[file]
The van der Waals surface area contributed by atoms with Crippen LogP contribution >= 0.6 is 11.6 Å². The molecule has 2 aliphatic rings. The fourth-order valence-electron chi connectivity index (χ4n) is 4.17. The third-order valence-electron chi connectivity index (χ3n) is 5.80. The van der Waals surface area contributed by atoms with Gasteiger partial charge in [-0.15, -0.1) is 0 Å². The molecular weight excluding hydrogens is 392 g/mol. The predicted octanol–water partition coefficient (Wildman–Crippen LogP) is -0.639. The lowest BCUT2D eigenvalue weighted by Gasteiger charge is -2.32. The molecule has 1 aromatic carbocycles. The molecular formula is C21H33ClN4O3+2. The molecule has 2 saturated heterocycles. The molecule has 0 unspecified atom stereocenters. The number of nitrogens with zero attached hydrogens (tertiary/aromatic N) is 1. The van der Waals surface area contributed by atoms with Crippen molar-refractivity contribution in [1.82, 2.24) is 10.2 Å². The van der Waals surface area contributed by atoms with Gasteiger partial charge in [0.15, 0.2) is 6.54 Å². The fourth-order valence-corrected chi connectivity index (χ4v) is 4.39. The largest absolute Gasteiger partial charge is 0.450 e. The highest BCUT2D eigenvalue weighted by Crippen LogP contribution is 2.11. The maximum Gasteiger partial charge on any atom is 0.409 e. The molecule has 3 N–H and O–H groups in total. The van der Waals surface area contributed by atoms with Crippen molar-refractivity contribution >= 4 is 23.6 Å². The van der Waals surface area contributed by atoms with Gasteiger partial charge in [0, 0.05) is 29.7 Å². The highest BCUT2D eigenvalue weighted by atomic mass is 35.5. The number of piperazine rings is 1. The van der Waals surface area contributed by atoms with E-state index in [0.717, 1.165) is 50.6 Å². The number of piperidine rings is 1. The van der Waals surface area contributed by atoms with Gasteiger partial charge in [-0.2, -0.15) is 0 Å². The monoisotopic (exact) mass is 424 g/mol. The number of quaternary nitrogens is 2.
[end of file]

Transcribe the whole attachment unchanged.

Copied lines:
The van der Waals surface area contributed by atoms with Crippen LogP contribution >= 0.6 is 11.6 Å². The molecule has 2 aliphatic rings. The fourth-order valence-electron chi connectivity index (χ4n) is 4.17. The third-order valence-electron chi connectivity index (χ3n) is 5.80. The van der Waals surface area contributed by atoms with Gasteiger partial charge in [-0.15, -0.1) is 0 Å². The molecular weight excluding hydrogens is 392 g/mol. The predicted octanol–water partition coefficient (Wildman–Crippen LogP) is -0.639. The lowest BCUT2D eigenvalue weighted by Gasteiger charge is -2.32. The molecule has 1 aromatic carbocycles. The molecular formula is C21H33ClN4O3+2. The molecule has 2 saturated heterocycles. The molecule has 0 unspecified atom stereocenters. The number of nitrogens with zero attached hydrogens (tertiary/aromatic N) is 1. The van der Waals surface area contributed by atoms with Crippen molar-refractivity contribution in [1.82, 2.24) is 10.2 Å². The van der Waals surface area contributed by atoms with Gasteiger partial charge in [0.15, 0.2) is 6.54 Å². The fourth-order valence-corrected chi connectivity index (χ4v) is 4.39. The largest absolute Gasteiger partial charge is 0.450 e. The highest BCUT2D eigenvalue weighted by Crippen LogP contribution is 2.11. The maximum Gasteiger partial charge on any atom is 0.409 e. The molecule has 3 N–H and O–H groups in total. The van der Waals surface area contributed by atoms with Crippen molar-refractivity contribution >= 4 is 23.6 Å². The van der Waals surface area contributed by atoms with Gasteiger partial charge in [0, 0.05) is 29.7 Å². The highest BCUT2D eigenvalue weighted by atomic mass is 35.5. The number of piperazine rings is 1. The van der Waals surface area contributed by atoms with E-state index in [0.717, 1.165) is 50.6 Å². The number of piperidine rings is 1. The van der Waals surface area contributed by atoms with Gasteiger partial charge in [-0.2, -0.15) is 0 Å². The monoisotopic (exact) mass is 424 g/mol. The number of quaternary nitrogens is 2.